We recently asked readers what topics they would like to read about on Balancing the Basin, and someone asked us for an update on the New Savannah Bluff Lock and Dam. Here’s the comment we received:
“I would like to know the Corps’ views on the future of the New Savannah Bluff Lock and Dam. Now that the lock has been declared unsafe, will the dam be the next to go? Also, I am curious about the fish passage planned to bypass the lock and dam. It seems to me that the fish passage idea is based on sketchy science. Am I wrong? Thanks. I appreciate your excellent communications work.”
First, to address the lock and dam closure: We closed the lock on May 15 due to public safety concerns from deterioration under the riverside lock wall. The dam portion and associated gates remain operable. While we do not expect a collapse of the lock wall, there are concerns with the lock wall foundation that exceed prudent safety levels. Visitors can still access the landside of the lock for fishing. You can read more about the lock and dam closure in our May 8 blog post here: http://1.usa.gov/1yLkgG8
While operation of the lock has been suspended indefinitely, there are no plans to tear down either the lock or the dam. In the Water Resources Development Act of 2000, Congress authorized the Corps to rehabilitate the lock and dam and transfer ownership and operation of the structure to the City of North Augusta and Aiken County, South Carolina. However, Congress has not appropriated federal funds for that rehabilitation.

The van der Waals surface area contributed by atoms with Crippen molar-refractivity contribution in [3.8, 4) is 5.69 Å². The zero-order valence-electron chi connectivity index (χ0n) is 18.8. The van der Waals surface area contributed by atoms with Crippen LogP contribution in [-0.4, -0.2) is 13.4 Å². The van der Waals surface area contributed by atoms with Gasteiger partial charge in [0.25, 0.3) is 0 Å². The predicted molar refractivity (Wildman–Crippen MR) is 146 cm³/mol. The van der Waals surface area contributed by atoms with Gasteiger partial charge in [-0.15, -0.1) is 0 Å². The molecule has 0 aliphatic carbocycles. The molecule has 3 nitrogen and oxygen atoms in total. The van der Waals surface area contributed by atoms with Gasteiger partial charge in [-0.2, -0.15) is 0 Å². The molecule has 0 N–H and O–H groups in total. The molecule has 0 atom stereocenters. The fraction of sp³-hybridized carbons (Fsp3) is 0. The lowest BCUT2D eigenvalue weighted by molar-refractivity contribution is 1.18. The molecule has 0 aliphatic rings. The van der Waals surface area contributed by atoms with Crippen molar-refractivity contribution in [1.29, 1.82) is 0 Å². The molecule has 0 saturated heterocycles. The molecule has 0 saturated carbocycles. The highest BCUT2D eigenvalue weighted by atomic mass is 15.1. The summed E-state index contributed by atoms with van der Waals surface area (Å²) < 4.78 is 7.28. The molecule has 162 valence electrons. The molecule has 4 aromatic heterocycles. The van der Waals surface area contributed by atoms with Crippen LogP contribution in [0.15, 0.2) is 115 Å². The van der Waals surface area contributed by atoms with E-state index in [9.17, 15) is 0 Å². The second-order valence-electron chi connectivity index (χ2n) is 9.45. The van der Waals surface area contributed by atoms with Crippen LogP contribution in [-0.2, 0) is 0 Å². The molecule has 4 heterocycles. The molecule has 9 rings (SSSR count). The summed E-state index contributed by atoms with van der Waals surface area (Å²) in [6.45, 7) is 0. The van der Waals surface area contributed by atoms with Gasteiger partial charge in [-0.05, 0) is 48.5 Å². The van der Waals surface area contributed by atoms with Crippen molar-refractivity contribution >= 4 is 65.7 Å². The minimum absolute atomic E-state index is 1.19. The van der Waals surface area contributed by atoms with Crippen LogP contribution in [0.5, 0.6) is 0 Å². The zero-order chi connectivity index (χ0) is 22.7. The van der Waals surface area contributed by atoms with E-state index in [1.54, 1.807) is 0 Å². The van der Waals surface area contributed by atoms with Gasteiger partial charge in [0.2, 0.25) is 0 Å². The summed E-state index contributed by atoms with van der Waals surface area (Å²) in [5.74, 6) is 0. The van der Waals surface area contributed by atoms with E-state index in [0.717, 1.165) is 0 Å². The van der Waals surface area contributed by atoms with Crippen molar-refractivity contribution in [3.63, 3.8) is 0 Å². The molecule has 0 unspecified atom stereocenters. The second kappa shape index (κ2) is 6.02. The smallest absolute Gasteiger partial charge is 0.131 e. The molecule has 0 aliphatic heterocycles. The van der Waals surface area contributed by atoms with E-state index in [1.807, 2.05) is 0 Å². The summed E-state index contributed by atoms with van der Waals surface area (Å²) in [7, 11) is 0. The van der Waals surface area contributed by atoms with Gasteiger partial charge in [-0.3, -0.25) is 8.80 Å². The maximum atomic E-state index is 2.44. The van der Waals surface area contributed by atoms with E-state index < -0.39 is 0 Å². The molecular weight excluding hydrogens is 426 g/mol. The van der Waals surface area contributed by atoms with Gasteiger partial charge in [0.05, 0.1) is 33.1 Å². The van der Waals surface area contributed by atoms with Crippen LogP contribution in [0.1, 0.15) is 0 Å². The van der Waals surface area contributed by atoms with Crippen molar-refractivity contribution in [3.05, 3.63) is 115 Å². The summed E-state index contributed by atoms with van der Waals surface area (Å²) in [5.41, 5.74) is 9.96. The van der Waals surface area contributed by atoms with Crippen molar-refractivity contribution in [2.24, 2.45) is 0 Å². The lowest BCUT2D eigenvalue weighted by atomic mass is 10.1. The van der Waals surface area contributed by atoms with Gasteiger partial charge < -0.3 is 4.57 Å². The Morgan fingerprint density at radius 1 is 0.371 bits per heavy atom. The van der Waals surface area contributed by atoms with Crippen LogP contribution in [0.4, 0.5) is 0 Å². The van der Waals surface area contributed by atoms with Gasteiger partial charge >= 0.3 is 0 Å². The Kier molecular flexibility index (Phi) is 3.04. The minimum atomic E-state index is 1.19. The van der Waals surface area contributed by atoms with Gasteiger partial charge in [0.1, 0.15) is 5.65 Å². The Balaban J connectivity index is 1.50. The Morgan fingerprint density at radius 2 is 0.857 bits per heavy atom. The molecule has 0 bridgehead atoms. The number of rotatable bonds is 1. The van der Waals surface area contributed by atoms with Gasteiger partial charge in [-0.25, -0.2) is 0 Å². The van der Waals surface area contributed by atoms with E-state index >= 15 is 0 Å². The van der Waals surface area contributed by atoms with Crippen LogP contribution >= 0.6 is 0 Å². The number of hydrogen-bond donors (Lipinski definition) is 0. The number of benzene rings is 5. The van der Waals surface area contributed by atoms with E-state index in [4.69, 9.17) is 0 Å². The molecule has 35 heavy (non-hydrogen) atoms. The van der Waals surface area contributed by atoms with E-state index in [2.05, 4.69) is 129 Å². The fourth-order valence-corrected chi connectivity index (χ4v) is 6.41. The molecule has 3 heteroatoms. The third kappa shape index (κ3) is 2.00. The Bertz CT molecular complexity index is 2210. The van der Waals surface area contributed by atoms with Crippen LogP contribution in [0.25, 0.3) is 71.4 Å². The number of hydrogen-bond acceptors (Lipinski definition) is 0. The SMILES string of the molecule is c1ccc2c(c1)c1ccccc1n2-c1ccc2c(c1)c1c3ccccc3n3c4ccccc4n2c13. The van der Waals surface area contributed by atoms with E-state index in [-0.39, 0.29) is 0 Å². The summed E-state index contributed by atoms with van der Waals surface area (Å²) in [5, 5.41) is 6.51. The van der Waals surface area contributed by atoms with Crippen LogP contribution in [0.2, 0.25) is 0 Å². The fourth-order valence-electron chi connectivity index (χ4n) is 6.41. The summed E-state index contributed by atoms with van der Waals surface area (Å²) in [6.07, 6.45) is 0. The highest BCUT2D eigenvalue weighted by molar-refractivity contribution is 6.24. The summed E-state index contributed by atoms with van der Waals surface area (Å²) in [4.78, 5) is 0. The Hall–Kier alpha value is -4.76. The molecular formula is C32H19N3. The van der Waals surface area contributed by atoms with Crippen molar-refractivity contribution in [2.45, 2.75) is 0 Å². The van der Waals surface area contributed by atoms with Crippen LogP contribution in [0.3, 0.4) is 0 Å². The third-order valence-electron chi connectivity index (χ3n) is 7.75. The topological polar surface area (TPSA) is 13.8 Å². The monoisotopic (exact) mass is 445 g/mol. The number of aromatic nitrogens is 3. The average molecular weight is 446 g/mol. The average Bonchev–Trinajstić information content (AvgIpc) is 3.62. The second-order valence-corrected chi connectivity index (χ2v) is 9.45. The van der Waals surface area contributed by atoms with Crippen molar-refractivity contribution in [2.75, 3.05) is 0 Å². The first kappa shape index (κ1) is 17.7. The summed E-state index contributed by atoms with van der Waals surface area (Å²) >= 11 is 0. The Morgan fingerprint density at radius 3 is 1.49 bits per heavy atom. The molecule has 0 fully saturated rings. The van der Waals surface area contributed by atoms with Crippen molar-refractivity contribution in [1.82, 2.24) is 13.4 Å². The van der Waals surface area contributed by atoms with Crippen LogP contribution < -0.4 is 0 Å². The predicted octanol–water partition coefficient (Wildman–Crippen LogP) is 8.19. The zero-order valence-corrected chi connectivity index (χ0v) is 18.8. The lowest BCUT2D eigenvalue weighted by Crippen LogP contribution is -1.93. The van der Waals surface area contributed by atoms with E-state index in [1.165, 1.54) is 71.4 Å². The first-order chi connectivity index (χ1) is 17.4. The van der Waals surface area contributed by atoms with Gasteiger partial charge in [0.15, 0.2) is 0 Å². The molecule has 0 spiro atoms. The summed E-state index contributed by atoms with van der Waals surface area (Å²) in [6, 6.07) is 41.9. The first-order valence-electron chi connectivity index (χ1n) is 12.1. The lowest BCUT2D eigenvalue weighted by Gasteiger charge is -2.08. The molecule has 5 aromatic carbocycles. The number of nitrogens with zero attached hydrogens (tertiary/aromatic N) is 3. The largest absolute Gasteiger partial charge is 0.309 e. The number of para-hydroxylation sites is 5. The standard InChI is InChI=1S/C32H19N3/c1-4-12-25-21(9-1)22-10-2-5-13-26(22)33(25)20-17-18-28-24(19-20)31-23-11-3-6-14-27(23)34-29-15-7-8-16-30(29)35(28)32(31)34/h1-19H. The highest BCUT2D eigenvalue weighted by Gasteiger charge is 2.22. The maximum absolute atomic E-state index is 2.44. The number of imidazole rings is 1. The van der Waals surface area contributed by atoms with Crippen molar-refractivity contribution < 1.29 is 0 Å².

As for the fish bypass, the design is based on the best science available. An interagency team identified the design parameters that the bypass would need to include. We have worked very closely with Blair Remy Architects, the lead design firm, to design the bypass so that it performs as intended.
The fish bypass is one of several environmental mitigation features under the Savannah Harbor Expansion Project (SHEP). Deepening the harbor would allow saltwater to travel further upstream into areas currently used by endangered shortnose and Atlantic sturgeon. The increased salinity would reduce the suitability of some of these areas. The natural resource agencies could not identify anything the SHEP could do in the estuary to reliably mitigate those adverse impacts. They agreed that the fish bypass would adequately compensate for those impacts, allowing fish to access historical spawning grounds at the Augusta Shoals.
The fish bypass was designed using the current water control manual; therefore it will not cause or influence any changes in operations at the Thurmond Dam—a concern cited by several stakeholders in the area.
The fish bypass will divert the river around the South Carolina side of the lock and dam. The design is considered an off-channel rock ramp and would look like a collection of boulders in the river making river rapids. Water will flow constantly down the rock ramp.
Here’s the basic operational concept: The five gates at the dam will remain closed when inflows are less than 8,000 cfs. This would cause 100 percent of the river flow to pass down the off-channel rock ramp. When the river flows above 8,000 cfs, the gates can be opened to pass the higher flows through the dam as needed. Read more about the fish bypass in our May 15, 2013 blog post here: http://1.usa.gov/1rtXi5y
The design is 100 percent complete and has been peer-reviewed by NOAA Fisheries and the Georgia Department of Natural Resources. Once construction for the SHEP begins, the fish bypass will be one of the earlier contracts awarded. The fish bypass includes a five-year environmental monitoring period
Thanks for your feedback and for reading Balancing the Basin. We welcome your questions and comments in the comments section below.
~Tracy Robillard, public affairs specialist